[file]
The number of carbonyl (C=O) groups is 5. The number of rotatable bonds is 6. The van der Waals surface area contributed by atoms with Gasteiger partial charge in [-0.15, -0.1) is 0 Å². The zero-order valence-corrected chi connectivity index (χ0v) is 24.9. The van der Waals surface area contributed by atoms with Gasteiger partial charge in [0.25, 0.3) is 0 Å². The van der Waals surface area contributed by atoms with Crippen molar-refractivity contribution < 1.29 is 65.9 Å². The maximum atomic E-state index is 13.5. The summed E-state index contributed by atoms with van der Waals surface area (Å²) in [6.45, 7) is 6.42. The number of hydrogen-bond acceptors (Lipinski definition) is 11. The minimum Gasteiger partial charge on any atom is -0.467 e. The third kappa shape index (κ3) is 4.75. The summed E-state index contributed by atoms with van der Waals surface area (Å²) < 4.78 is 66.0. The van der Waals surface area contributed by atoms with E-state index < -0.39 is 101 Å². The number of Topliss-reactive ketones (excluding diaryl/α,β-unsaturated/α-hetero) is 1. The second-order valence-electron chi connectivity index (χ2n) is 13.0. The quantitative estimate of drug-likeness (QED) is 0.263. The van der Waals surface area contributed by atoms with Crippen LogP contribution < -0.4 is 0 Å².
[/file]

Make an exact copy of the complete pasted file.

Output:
The number of carbonyl (C=O) groups is 5. The number of rotatable bonds is 6. The van der Waals surface area contributed by atoms with Gasteiger partial charge in [-0.15, -0.1) is 0 Å². The zero-order valence-corrected chi connectivity index (χ0v) is 24.9. The van der Waals surface area contributed by atoms with Gasteiger partial charge in [0.25, 0.3) is 0 Å². The van der Waals surface area contributed by atoms with Crippen molar-refractivity contribution < 1.29 is 65.9 Å². The maximum atomic E-state index is 13.5. The summed E-state index contributed by atoms with van der Waals surface area (Å²) in [6.45, 7) is 6.42. The number of hydrogen-bond acceptors (Lipinski definition) is 11. The minimum Gasteiger partial charge on any atom is -0.467 e. The third kappa shape index (κ3) is 4.75. The summed E-state index contributed by atoms with van der Waals surface area (Å²) < 4.78 is 66.0. The van der Waals surface area contributed by atoms with E-state index < -0.39 is 101 Å². The number of Topliss-reactive ketones (excluding diaryl/α,β-unsaturated/α-hetero) is 1. The second-order valence-electron chi connectivity index (χ2n) is 13.0. The quantitative estimate of drug-likeness (QED) is 0.263. The van der Waals surface area contributed by atoms with Crippen LogP contribution < -0.4 is 0 Å².